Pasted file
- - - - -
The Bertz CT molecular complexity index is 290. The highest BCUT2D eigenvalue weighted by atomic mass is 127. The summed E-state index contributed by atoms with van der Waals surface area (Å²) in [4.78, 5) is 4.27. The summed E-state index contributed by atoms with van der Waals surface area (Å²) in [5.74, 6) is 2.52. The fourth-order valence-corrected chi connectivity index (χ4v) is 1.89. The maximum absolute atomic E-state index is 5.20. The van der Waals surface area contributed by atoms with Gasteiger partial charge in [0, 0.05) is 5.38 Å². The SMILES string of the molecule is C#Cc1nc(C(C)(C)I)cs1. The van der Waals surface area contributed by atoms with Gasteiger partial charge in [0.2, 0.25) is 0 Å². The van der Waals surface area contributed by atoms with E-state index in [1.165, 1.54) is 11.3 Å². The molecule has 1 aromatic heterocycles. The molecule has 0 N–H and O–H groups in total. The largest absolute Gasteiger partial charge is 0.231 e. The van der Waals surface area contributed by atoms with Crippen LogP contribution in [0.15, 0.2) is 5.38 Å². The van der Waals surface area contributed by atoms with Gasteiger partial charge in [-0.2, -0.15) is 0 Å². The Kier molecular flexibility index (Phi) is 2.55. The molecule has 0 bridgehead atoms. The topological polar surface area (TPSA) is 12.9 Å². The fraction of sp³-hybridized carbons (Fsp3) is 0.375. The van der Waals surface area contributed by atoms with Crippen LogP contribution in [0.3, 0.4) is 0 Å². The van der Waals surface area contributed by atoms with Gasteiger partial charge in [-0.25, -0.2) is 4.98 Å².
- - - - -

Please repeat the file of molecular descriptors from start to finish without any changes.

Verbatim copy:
The Bertz CT molecular complexity index is 290. The highest BCUT2D eigenvalue weighted by atomic mass is 127. The summed E-state index contributed by atoms with van der Waals surface area (Å²) in [4.78, 5) is 4.27. The summed E-state index contributed by atoms with van der Waals surface area (Å²) in [5.74, 6) is 2.52. The fourth-order valence-corrected chi connectivity index (χ4v) is 1.89. The maximum absolute atomic E-state index is 5.20. The van der Waals surface area contributed by atoms with Gasteiger partial charge in [0, 0.05) is 5.38 Å². The SMILES string of the molecule is C#Cc1nc(C(C)(C)I)cs1. The van der Waals surface area contributed by atoms with Gasteiger partial charge in [0.2, 0.25) is 0 Å². The van der Waals surface area contributed by atoms with E-state index in [1.165, 1.54) is 11.3 Å². The molecule has 1 aromatic heterocycles. The molecule has 0 N–H and O–H groups in total. The largest absolute Gasteiger partial charge is 0.231 e. The van der Waals surface area contributed by atoms with Crippen LogP contribution in [0.15, 0.2) is 5.38 Å². The van der Waals surface area contributed by atoms with Gasteiger partial charge in [-0.2, -0.15) is 0 Å². The Kier molecular flexibility index (Phi) is 2.55. The molecule has 0 bridgehead atoms. The topological polar surface area (TPSA) is 12.9 Å². The fraction of sp³-hybridized carbons (Fsp3) is 0.375. The van der Waals surface area contributed by atoms with Crippen LogP contribution in [0.3, 0.4) is 0 Å². The van der Waals surface area contributed by atoms with Gasteiger partial charge in [-0.25, -0.2) is 4.98 Å².